Mapping Christian Maturity

Here’s a brief glimpse at Andy Davis’ new book, An Infinite Journey: Growing Toward ChristlikenessI’m just getting into this book and it’s already been very encouraging.  I think this will become a “modern classic” and the standard text on sanctification for years to come.

In this book, I will attempt a taxonomy of sanctification, seeking to organize— as much as I can, and in clear headings— what the Bible lays on us as reasonable goals for spiritual growth. My goal is to be as thorough as possible without multiplying the length beyond accessibility.

When I was growing up, my mother taught me that the secret to an orderly room was: “a place for everything, and everything in its place.” I am seeking to organize the Bible’s teachings on sanctification so that there is a place for everything and everything can be put in its place. Final achievement of this goal will elude us, because the inner life is so deep and rich, and the standard of Christlike perfection is so high. Also, many of these areas strongly overlap, so that it’s hard to separate, for example, heart desire expressed in prayer, from the action of prayer itself. Yet I believe the effort to sort things out will prove beneficial in stimulating Christian growth.

In this book, I will argue that all of Christian maturity can be found under four major headings: Knowledge, Faith, Character, and Action. Each of these I will break into some major subdivisions, which I will seek to describe and support from Scripture. . . .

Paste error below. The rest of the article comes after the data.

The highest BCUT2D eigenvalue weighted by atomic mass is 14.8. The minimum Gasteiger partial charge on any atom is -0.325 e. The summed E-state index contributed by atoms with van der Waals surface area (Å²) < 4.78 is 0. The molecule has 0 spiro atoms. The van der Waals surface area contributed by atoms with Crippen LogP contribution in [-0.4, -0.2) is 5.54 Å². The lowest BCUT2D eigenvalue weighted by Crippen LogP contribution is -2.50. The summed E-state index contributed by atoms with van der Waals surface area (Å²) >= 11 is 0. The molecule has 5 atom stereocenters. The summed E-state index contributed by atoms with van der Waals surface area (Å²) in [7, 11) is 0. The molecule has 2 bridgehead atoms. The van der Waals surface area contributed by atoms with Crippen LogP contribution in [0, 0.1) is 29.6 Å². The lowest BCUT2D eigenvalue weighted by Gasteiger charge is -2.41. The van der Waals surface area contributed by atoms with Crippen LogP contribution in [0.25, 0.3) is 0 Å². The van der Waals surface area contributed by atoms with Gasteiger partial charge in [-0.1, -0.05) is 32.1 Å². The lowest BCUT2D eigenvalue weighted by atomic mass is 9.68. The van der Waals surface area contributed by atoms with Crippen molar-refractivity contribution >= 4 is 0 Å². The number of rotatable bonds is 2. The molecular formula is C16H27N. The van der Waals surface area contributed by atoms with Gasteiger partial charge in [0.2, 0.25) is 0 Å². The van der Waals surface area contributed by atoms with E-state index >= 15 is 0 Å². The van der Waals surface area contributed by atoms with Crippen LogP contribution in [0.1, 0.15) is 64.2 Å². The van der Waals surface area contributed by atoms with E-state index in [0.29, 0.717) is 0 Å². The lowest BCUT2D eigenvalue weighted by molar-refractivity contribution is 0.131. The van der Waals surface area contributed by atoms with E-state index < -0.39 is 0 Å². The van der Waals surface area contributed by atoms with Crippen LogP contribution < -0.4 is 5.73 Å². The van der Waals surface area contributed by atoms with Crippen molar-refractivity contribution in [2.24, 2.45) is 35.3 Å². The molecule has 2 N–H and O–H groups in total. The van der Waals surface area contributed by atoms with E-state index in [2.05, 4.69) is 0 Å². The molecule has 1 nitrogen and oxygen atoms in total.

Here is a graphical representation of this outline. . . .


In presenting a thorough description of sanctification with all its component parts, I am seeking to instruct people concerning the fullness of the Bible’s teaching on Christlikeness, and to encourage people to strive daily to reach that goal. Once we see all that God expects of us, it will easily become discouraging if not understood properly. It is the great blessing of the gospel that all the elements of our great salvation— justification, sanctification, and glorification— are by grace based wholly on the work of Christ for us and in us. In the end, not one of us will be righteous enough based on our efforts in sanctification to stand before our Holy God. But Christ has already worked at the cross an absolutely perfect righteousness for us, which he has given us in justification, received as a gift simply by faith alone.

Yet God does desire us to make strong efforts to “grow in grace and the knowledge of Christ” (2 Peter 3: 18). It is my earnest prayer that God will use this book to motivate you to do precisely this, to the glory of God and for your eternal happiness in heaven.

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